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Police Interrogation of Juveniles: An Empirical Study of Policy and Practice

NCJ Number
Journal of Criminal Law & Criminology Volume: 97 Issue: 1 Dated: Fall 2006 Pages: 219-316
Barry C. Feld
Date Published
98 pages
This study empirically analyzed the tactics and techniques police used to interrogate juveniles and how juveniles responded to them.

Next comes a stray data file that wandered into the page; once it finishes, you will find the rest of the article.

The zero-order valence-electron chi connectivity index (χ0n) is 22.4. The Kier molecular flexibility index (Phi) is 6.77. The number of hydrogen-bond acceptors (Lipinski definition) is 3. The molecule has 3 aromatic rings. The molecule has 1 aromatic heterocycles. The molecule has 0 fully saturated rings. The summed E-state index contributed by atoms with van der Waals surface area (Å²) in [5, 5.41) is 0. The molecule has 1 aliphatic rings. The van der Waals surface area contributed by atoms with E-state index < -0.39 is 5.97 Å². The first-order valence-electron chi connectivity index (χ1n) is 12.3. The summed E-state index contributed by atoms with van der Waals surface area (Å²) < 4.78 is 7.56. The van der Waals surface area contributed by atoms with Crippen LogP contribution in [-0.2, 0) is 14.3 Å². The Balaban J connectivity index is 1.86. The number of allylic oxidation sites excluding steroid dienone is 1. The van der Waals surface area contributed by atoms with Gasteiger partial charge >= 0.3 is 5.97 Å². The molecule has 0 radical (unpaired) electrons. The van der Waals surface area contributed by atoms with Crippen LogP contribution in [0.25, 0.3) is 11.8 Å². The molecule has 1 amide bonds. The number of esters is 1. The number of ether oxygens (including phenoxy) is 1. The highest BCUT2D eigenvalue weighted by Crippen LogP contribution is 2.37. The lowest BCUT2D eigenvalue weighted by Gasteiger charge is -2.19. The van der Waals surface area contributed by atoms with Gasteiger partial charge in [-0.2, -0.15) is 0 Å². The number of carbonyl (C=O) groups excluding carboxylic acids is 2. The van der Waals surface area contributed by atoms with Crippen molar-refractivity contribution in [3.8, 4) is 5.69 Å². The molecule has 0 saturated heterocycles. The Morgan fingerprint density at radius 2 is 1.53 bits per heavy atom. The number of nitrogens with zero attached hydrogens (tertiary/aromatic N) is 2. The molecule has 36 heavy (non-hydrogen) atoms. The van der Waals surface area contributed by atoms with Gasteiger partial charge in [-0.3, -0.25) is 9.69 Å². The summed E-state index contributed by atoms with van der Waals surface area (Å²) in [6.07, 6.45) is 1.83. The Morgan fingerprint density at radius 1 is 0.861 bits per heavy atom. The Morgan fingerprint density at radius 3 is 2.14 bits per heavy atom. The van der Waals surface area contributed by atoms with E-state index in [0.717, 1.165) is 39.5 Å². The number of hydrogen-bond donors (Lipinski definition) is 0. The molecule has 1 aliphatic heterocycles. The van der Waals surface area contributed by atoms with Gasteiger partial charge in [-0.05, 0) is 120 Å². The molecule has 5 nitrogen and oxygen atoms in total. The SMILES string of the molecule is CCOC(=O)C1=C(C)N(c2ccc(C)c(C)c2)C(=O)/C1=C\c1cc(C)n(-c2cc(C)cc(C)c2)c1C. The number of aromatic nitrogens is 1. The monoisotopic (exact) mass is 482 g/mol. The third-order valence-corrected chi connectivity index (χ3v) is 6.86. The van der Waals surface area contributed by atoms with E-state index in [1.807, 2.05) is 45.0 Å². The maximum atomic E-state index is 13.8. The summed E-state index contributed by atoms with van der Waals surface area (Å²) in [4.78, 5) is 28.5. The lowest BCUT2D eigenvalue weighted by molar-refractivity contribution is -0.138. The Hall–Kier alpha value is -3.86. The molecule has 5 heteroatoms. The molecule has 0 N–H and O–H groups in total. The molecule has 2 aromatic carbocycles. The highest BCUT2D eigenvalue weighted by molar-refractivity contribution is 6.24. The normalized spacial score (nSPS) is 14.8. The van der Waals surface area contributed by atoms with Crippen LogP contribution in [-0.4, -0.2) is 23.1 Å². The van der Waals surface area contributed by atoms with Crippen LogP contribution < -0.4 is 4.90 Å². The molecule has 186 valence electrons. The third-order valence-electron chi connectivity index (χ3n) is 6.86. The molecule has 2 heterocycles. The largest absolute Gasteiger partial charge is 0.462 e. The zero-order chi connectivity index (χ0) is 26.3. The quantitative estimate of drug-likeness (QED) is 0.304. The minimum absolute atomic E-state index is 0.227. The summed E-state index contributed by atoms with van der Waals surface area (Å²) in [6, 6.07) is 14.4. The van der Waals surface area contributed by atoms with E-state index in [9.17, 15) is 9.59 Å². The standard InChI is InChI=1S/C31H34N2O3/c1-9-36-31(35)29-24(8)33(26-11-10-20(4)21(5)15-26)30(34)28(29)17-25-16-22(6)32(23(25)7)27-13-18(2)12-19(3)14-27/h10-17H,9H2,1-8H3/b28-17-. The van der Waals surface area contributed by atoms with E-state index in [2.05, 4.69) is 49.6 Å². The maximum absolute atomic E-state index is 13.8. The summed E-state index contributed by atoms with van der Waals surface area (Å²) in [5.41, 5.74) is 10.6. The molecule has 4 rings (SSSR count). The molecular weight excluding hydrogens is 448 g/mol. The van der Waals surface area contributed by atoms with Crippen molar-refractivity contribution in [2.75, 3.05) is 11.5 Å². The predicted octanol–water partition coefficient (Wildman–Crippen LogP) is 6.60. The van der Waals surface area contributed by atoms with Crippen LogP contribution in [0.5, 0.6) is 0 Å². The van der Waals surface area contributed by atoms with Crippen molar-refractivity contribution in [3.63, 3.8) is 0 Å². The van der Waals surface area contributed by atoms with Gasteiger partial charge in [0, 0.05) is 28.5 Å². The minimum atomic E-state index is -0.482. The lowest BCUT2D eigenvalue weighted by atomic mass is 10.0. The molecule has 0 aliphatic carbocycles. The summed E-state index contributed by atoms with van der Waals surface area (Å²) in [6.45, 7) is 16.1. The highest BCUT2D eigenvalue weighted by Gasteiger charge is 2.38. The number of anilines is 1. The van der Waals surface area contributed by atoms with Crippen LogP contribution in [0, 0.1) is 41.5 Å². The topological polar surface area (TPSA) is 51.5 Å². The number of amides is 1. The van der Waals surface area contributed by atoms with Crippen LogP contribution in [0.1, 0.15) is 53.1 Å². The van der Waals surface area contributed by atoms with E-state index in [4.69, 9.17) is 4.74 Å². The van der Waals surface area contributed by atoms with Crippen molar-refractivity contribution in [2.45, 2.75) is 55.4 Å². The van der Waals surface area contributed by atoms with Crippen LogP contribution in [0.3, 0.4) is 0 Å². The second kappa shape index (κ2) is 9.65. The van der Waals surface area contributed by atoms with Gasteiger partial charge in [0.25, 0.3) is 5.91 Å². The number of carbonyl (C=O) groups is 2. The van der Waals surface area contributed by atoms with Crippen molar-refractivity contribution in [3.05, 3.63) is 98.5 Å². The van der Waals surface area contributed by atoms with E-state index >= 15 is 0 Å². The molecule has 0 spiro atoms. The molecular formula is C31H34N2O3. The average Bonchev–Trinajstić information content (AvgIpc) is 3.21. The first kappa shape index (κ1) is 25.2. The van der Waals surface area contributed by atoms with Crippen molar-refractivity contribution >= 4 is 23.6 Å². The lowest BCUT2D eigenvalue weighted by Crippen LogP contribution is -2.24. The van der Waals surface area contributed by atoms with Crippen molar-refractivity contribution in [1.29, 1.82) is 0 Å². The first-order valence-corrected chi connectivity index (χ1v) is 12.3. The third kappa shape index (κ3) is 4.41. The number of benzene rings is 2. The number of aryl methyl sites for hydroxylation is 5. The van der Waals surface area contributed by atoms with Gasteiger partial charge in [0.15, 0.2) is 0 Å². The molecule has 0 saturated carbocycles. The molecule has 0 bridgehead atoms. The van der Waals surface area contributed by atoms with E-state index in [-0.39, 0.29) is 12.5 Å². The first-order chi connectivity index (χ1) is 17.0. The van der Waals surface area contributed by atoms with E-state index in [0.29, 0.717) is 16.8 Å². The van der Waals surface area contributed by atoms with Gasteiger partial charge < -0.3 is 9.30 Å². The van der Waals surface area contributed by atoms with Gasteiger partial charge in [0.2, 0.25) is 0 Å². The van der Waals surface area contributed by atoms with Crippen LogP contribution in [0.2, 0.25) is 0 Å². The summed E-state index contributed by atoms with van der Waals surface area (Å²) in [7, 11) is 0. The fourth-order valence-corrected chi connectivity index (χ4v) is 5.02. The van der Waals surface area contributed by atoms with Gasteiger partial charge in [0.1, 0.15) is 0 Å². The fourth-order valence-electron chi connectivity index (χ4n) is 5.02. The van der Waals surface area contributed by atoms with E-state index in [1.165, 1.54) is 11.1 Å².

The analysis indicated that once the juveniles waived their Miranda rights, police used the same strategies and tactics to interrogate them as they used with adults. Indeed, the officers in this study seemed to use a standard script and the same techniques, identified as the Reid Method. The Reid Method employs the use of emotionally-charged questions to provoke reactions from suspects. The juveniles cooperated or resisted and provided incriminating evidence at about the same rate as adults. Other findings revealed that most interrogations were short in length, a single officer conducted the interrogations in most cases, and that police used a two-pronged strategy to overcome suspects’ resistance--maximization and minimization techniques. Data were drawn from the case files, including tapes and transcripts of interrogations, of 67 juveniles who were 16 or 17 years of age and who were charged with a felony level offense. The case files were obtained from the Ramsey County (Minnesota) Attorney’s Office and included police reports, witness statements, property inventories, an account of the circumstances surrounding the offense, and the evidence police possessed when they questioned the suspect. Case files were coded according to whether juveniles invoked or waived Miranda rights, how the officers conducted the interrogation, and how the juvenile responded. The analysis focused on the 53 juveniles who waived their Miranda rights. Very little is known about how police actually interrogate suspects because of the historical reluctance of police to allow unrestricted access to researchers, due in part to confidentiality issues. Future research should continue to probe the police interrogation of both juveniles and adults, particularly in terms of the effects of recording interrogations, the length of interrogations, and the use of false evidence. Footnotes